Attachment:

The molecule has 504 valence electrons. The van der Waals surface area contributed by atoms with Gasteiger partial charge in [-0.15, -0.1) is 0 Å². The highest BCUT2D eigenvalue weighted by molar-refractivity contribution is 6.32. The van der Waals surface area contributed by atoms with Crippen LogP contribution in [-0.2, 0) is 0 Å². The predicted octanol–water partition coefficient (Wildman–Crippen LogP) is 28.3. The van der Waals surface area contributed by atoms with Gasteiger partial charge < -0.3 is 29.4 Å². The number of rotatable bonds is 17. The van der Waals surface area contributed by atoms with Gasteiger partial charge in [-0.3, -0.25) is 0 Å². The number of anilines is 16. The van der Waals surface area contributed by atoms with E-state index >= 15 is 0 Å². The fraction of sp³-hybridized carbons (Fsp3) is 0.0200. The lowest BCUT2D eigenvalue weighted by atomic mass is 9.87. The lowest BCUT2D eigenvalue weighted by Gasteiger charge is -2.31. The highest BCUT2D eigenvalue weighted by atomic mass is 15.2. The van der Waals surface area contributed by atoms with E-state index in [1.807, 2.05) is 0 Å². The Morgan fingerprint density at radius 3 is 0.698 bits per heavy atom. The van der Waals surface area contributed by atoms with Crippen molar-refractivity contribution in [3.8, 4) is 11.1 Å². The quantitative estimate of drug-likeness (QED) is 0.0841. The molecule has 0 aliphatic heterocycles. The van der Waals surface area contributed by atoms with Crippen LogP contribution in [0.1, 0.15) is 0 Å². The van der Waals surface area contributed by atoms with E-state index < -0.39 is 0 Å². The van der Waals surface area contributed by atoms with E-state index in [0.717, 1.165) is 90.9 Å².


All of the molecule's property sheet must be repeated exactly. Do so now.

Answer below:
The molecule has 504 valence electrons. The van der Waals surface area contributed by atoms with Gasteiger partial charge in [-0.15, -0.1) is 0 Å². The highest BCUT2D eigenvalue weighted by molar-refractivity contribution is 6.32. The van der Waals surface area contributed by atoms with Crippen LogP contribution in [-0.2, 0) is 0 Å². The predicted octanol–water partition coefficient (Wildman–Crippen LogP) is 28.3. The van der Waals surface area contributed by atoms with Gasteiger partial charge < -0.3 is 29.4 Å². The number of rotatable bonds is 17. The van der Waals surface area contributed by atoms with Gasteiger partial charge in [-0.3, -0.25) is 0 Å². The number of anilines is 16. The van der Waals surface area contributed by atoms with E-state index >= 15 is 0 Å². The fraction of sp³-hybridized carbons (Fsp3) is 0.0200. The lowest BCUT2D eigenvalue weighted by atomic mass is 9.87. The lowest BCUT2D eigenvalue weighted by Gasteiger charge is -2.31. The highest BCUT2D eigenvalue weighted by atomic mass is 15.2. The van der Waals surface area contributed by atoms with E-state index in [1.807, 2.05) is 0 Å². The Morgan fingerprint density at radius 3 is 0.698 bits per heavy atom. The van der Waals surface area contributed by atoms with Crippen molar-refractivity contribution in [3.8, 4) is 11.1 Å². The quantitative estimate of drug-likeness (QED) is 0.0841. The molecule has 0 aliphatic heterocycles. The van der Waals surface area contributed by atoms with Crippen LogP contribution in [0.1, 0.15) is 0 Å². The van der Waals surface area contributed by atoms with E-state index < -0.39 is 0 Å². The van der Waals surface area contributed by atoms with E-state index in [0.717, 1.165) is 90.9 Å².